What do we know about oppression? Really I don’t know much. I am a walking, breathing example of white privilege. I was born to middle class parents who came from middle class parents that lived through the depression. I have never lived in doubt about my immediate housing or where my next meal would come from. I don’t know much about poverty. The closest I have come was to be a “poor college student.”

Yet, I know poverty exists. I know that there are people in Cowlitz County who are living in generational poverty. Denial of economic change and its effects on the community have led to a high dropout rate in our schools, and an above average drug problem in our communities. Our jails are full of people who have a poor education and committed crimes because of drug or alcohol abuse. How will these people get a new start? Who will help them?

There is a class structure in America. While we might pride ourselves on the idea that anyone can make it, anyone can have “the American Dream” reality is that we have placed barriers to keep particular class boundaries. Those boundaries are distinguished by dress, language, and recreation. We make judgments about class and status by where we shop, go to school and the neighborhood we live in. We live with an idea that America is a place of equality yet we do not provide equal health care, education or employment opportunities.

There is poverty in America and the first thing Middle Class America must do is to recognize the situation for what it is. The poor are with us. They are the faces we ignore on the sidewalk, they are the people we pretend not to see at the freeway intersection. They are also the people we sit with in church, stand in line next to at the grocery store, and they may even live next door or just down the street.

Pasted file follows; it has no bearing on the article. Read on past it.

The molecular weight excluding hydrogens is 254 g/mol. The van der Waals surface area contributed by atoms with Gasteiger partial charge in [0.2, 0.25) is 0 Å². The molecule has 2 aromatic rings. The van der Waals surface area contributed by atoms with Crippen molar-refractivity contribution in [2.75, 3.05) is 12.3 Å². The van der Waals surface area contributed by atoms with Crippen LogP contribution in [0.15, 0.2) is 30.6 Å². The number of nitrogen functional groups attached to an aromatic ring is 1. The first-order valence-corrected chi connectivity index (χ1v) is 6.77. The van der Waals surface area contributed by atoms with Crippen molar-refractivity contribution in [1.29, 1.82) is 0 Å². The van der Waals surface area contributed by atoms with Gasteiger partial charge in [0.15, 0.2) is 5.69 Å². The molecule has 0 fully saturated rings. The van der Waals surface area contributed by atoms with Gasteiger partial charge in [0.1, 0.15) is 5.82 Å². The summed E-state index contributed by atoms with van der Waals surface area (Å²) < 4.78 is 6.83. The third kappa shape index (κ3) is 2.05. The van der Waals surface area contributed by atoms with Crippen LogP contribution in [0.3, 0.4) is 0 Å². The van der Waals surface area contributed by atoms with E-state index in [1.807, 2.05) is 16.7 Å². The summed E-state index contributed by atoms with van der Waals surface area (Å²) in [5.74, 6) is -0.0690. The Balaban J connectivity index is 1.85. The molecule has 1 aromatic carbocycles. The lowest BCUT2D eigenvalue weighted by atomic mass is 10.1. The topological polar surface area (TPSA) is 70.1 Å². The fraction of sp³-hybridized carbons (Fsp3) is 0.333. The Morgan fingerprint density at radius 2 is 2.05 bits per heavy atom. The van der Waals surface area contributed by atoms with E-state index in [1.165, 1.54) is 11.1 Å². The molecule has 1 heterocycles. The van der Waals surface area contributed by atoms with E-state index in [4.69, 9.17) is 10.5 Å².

They need help. They need a society that provides basic needs. Yes, they need you to donate food for the shelter. Yes, they need help with getting health care. Yes, they need help paying the bills. You know what they also need? A relationship.

What did Jesus do with the poor? Did Jesus magic some riches so the poor would suddenly have tons of gold? Did Jesus cure everyone who was sick? Did Jesus send the oppressive Roman Legions back to Rome? No. Jesus simply gave the poor a relationship with God. Jesus proclaimed the kingdom of God, a kingdom where everyone had a relationship with God, not only the wealthy.

The poor of our community have basic needs that must be met. Not the least of which is the need to have a relationship with another human being. Someone who doesn’t need anything from them, who isn’t going to judge them, someone who can offer the unconditional love of Christ.

Monday Exodus 1:1-14
In the beginning of the Exodus story everything changes. The relationships are different and there is fear. The memory of the special relationship between the Pharaoh and the Hebrew people through Joseph has been forgotten.

Do you remember a time when you felt like others had forgotten you?

Who is someone you know who may feel forgotten?

Tuesday Exodus 1:15-22
Pharaoh attempts to control the perceived threat. This horrible scene is put before us and is a reminder of the potential for the cruelty of leaders who are threatened. What would normally be abhorrent becomes acceptable because of the fear.

How does fear affect your feelings about the poor?

Do larger fences make you safer?

Wednesday Exodus 2:1-10
A favorite story of Sunday School where the baby Moses is saved by the mercy of a princess and the quick thinking of his sister. Sometimes God works through unexpected circumstances and people in order to bring change.

When did God do something unexpected to bring you help?

Thursday Exodus 2:11-25
Moses flees after acting out of the many emotions of being a person of privilege despite his native people’s enslavement. He arrives in a place where he becomes a humble shepherd and begins a new life with a new family.

Generational poverty is an issue in Cowlitz County. Denial of economic change and its effects on the community have led to a high dropout rate in our schools, and an above average drug problem in our communities. Our jails are full of people who have a poor education and committed crimes because of drug or alcohol abuse. How will these people get a new start? Who will help them?

Friday Exodus 3:1-15
God says, “I have heard the cry of my people” and Moses is called to act. Moses is sure that God must be mistaken and has a list of several excellent excuses of why God has made a mistake.

God Called Moses back to a relationship with his people.

What relationships can you foster to help those living in oppression?